If the Eurozone Stays Weak, Can the Rest of the World Continue Growing?
Recent data suggest aggregate eurozone economic growth may continue stagnating or weaken -- and some nations are already technically in recession. Yet, some key parallels illustrate this needn't necessarily derail global growth in 2012: History shows even an area as economically large as the eurozone can be weak while the world overall still grows.
In 1998, the Asia/Pacific region experienced a severe recession tied to a local financial crisis. At the time, the region accounted for about 20% of global GDP -- similar to the eurozone today -- yet the global economy grew just fine.
Although Asia/Pacific GDP fell by more than 1% in 1998, global GDP rose 2.4% -- and even faster in 1999. The global economy was similarly resilient when continental Europe experienced a double-dip recession in the early 1990s.
As the year rolls on, we believe most investors will find these (and similar concerns) outweighed by strong global economic growth, robust corporate earnings and revenues, attractive equity valuations and the like. In our view, this likely leads to nicely positive global market returns through the end of 2012.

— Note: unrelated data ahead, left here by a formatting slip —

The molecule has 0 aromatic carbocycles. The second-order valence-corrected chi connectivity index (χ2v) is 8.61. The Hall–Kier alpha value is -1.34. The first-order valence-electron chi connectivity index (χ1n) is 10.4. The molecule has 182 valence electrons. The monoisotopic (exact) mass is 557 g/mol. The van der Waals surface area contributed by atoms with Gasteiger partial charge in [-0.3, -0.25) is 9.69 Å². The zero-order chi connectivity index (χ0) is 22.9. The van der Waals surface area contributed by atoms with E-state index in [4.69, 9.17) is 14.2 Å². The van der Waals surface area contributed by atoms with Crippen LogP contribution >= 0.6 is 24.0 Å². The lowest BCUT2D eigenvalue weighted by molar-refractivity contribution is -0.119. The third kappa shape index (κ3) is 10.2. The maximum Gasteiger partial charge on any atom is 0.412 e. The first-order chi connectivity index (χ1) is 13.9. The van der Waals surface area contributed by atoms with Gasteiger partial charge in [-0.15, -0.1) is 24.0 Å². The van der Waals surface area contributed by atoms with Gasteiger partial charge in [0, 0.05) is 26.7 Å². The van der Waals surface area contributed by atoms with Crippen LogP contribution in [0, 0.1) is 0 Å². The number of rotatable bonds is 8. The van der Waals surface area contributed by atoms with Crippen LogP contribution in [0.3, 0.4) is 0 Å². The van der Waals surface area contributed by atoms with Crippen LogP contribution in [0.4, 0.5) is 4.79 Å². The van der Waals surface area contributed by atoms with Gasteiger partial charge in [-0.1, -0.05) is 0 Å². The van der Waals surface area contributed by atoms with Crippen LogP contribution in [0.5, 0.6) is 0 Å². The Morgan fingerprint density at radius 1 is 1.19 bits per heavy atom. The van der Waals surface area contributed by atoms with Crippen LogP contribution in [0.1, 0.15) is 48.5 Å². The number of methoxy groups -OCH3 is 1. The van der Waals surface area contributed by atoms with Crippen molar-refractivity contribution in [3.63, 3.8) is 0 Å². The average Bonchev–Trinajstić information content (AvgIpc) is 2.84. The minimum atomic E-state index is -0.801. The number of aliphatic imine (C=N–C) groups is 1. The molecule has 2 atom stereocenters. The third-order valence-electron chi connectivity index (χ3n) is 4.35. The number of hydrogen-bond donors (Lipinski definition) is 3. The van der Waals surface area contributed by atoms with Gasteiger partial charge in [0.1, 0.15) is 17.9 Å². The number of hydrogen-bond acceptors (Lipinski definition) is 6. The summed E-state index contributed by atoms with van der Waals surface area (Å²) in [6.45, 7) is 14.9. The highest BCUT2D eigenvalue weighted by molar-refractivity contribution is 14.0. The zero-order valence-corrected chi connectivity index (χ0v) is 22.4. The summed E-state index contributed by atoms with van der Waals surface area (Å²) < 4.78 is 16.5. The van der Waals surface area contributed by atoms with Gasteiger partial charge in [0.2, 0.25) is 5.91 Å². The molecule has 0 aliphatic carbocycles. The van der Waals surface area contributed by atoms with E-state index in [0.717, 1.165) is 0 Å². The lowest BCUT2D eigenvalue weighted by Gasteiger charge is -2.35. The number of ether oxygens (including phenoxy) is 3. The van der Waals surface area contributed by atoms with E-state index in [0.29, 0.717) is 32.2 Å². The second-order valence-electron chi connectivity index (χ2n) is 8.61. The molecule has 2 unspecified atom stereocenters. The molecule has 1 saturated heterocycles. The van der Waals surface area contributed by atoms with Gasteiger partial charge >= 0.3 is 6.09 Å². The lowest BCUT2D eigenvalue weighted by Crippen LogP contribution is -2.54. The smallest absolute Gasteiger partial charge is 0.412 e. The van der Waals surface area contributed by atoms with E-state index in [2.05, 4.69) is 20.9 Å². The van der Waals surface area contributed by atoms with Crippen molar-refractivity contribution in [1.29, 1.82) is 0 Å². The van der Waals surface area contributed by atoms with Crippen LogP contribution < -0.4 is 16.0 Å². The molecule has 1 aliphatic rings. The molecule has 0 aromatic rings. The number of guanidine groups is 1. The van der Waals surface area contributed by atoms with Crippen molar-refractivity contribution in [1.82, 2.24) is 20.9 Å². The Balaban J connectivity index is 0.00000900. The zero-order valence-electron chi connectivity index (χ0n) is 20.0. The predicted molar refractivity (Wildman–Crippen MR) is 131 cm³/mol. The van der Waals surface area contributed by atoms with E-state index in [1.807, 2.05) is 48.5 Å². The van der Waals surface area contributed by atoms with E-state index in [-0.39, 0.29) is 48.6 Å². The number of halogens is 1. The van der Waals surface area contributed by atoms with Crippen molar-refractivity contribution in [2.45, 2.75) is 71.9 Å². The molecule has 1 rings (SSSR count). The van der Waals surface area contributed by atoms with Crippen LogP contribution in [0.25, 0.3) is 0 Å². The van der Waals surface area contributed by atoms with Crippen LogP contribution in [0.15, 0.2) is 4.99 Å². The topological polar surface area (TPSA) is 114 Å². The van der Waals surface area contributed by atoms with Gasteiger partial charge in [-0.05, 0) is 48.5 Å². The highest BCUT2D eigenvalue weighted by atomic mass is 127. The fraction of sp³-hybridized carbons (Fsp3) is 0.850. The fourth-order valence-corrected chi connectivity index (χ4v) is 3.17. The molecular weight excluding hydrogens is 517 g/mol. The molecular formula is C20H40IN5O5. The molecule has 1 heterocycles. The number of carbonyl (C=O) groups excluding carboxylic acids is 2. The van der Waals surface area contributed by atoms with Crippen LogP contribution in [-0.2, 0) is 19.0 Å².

This article is commentary by an independent contributor, separate from TheStreet's regular news coverage.
This article constitutes the views, opinions, analyses and commentary of Fisher Investments as of June 2012 and should not be regarded as personal investment advice. No assurances are made Fisher Investments will continue to hold these views, which may change at any time without notice. In addition, no assurances are made regarding the accuracy of any forecast made herein. Past performance is no guarantee of future results. A risk of loss is involved with investments in stock markets.